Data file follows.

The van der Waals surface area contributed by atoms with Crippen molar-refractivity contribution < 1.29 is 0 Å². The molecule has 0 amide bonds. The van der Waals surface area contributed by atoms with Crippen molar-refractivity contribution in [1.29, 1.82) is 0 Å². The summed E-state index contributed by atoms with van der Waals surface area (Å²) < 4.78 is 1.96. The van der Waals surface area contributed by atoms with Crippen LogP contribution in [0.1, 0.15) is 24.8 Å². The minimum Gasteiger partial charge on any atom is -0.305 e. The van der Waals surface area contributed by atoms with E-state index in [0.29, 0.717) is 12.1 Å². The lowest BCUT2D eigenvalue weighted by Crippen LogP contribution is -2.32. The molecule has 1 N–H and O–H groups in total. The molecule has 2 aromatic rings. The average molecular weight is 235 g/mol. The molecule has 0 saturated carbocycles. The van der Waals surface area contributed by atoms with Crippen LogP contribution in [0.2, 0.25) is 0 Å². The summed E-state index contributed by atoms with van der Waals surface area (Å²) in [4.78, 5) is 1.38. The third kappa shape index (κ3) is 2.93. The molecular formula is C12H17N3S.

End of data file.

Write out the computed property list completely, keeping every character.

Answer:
The van der Waals surface area contributed by atoms with Crippen molar-refractivity contribution < 1.29 is 0 Å². The molecule has 0 amide bonds. The van der Waals surface area contributed by atoms with Crippen molar-refractivity contribution in [1.29, 1.82) is 0 Å². The summed E-state index contributed by atoms with van der Waals surface area (Å²) < 4.78 is 1.96. The van der Waals surface area contributed by atoms with Crippen LogP contribution in [0.1, 0.15) is 24.8 Å². The minimum Gasteiger partial charge on any atom is -0.305 e. The van der Waals surface area contributed by atoms with E-state index in [0.29, 0.717) is 12.1 Å². The lowest BCUT2D eigenvalue weighted by Crippen LogP contribution is -2.32. The molecule has 1 N–H and O–H groups in total. The molecule has 2 aromatic rings. The average molecular weight is 235 g/mol. The molecule has 0 saturated carbocycles. The van der Waals surface area contributed by atoms with Crippen LogP contribution in [0.2, 0.25) is 0 Å². The summed E-state index contributed by atoms with van der Waals surface area (Å²) in [4.78, 5) is 1.38. The third kappa shape index (κ3) is 2.93. The molecular formula is C12H17N3S.